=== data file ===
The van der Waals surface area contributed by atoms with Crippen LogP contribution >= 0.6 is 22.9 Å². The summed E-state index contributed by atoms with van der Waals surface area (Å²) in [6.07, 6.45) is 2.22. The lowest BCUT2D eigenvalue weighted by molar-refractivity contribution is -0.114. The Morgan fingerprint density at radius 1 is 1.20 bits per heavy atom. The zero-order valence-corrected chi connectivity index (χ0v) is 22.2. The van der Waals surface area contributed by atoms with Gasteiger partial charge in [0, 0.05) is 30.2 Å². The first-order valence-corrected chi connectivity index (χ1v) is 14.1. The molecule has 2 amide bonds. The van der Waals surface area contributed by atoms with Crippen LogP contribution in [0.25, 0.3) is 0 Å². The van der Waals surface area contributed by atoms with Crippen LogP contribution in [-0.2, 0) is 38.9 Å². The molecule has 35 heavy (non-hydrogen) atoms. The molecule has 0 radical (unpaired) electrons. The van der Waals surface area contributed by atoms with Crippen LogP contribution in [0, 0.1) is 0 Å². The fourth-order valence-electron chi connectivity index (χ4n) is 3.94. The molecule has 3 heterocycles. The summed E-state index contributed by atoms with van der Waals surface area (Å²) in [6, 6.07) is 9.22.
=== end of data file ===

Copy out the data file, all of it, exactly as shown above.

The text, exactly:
The van der Waals surface area contributed by atoms with Crippen LogP contribution >= 0.6 is 22.9 Å². The summed E-state index contributed by atoms with van der Waals surface area (Å²) in [6.07, 6.45) is 2.22. The lowest BCUT2D eigenvalue weighted by molar-refractivity contribution is -0.114. The Morgan fingerprint density at radius 1 is 1.20 bits per heavy atom. The zero-order valence-corrected chi connectivity index (χ0v) is 22.2. The van der Waals surface area contributed by atoms with Gasteiger partial charge in [0, 0.05) is 30.2 Å². The first-order valence-corrected chi connectivity index (χ1v) is 14.1. The molecule has 2 amide bonds. The van der Waals surface area contributed by atoms with Crippen LogP contribution in [0.25, 0.3) is 0 Å². The van der Waals surface area contributed by atoms with Crippen LogP contribution in [-0.2, 0) is 38.9 Å². The molecule has 35 heavy (non-hydrogen) atoms. The molecule has 0 radical (unpaired) electrons. The van der Waals surface area contributed by atoms with Crippen LogP contribution in [0, 0.1) is 0 Å². The fourth-order valence-electron chi connectivity index (χ4n) is 3.94. The molecule has 3 heterocycles. The summed E-state index contributed by atoms with van der Waals surface area (Å²) in [6, 6.07) is 9.22.